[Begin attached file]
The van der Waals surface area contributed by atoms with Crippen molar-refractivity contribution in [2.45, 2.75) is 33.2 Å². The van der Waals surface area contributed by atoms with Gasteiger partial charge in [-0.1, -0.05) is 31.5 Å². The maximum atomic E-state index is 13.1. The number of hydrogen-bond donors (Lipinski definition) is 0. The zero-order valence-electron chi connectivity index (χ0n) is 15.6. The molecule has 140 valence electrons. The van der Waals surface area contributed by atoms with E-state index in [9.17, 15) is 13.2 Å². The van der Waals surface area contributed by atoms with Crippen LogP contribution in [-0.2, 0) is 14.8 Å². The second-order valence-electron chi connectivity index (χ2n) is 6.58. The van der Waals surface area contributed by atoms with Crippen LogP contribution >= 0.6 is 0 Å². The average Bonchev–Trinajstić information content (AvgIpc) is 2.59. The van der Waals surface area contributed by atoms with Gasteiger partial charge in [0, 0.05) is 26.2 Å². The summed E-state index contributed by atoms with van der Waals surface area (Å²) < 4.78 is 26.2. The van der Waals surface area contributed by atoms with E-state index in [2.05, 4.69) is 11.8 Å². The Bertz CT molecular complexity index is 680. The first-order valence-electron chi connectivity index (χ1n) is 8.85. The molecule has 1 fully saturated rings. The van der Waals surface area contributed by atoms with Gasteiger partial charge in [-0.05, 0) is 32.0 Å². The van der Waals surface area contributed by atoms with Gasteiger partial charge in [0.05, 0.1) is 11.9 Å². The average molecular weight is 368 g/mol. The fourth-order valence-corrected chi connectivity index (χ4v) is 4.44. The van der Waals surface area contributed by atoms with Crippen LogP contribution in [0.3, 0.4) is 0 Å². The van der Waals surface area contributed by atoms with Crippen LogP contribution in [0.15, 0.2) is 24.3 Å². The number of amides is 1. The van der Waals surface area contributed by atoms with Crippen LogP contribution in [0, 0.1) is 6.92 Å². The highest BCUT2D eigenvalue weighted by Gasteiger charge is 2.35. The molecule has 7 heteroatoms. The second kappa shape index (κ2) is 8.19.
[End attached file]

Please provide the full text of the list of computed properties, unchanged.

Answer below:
The van der Waals surface area contributed by atoms with Crippen molar-refractivity contribution in [2.45, 2.75) is 33.2 Å². The van der Waals surface area contributed by atoms with Gasteiger partial charge in [-0.1, -0.05) is 31.5 Å². The maximum atomic E-state index is 13.1. The number of hydrogen-bond donors (Lipinski definition) is 0. The zero-order valence-electron chi connectivity index (χ0n) is 15.6. The molecule has 140 valence electrons. The van der Waals surface area contributed by atoms with E-state index in [9.17, 15) is 13.2 Å². The van der Waals surface area contributed by atoms with Crippen LogP contribution in [-0.2, 0) is 14.8 Å². The second-order valence-electron chi connectivity index (χ2n) is 6.58. The van der Waals surface area contributed by atoms with Crippen LogP contribution >= 0.6 is 0 Å². The average Bonchev–Trinajstić information content (AvgIpc) is 2.59. The van der Waals surface area contributed by atoms with Gasteiger partial charge in [0, 0.05) is 26.2 Å². The summed E-state index contributed by atoms with van der Waals surface area (Å²) < 4.78 is 26.2. The van der Waals surface area contributed by atoms with E-state index in [2.05, 4.69) is 11.8 Å². The Bertz CT molecular complexity index is 680. The first-order valence-electron chi connectivity index (χ1n) is 8.85. The molecule has 1 fully saturated rings. The van der Waals surface area contributed by atoms with Gasteiger partial charge in [-0.05, 0) is 32.0 Å². The van der Waals surface area contributed by atoms with Gasteiger partial charge in [0.05, 0.1) is 11.9 Å². The average molecular weight is 368 g/mol. The fourth-order valence-corrected chi connectivity index (χ4v) is 4.44. The van der Waals surface area contributed by atoms with Crippen LogP contribution in [0.3, 0.4) is 0 Å². The van der Waals surface area contributed by atoms with Crippen LogP contribution in [0.15, 0.2) is 24.3 Å². The number of amides is 1. The van der Waals surface area contributed by atoms with Crippen LogP contribution in [0, 0.1) is 6.92 Å². The highest BCUT2D eigenvalue weighted by Gasteiger charge is 2.35. The molecule has 7 heteroatoms. The second kappa shape index (κ2) is 8.19.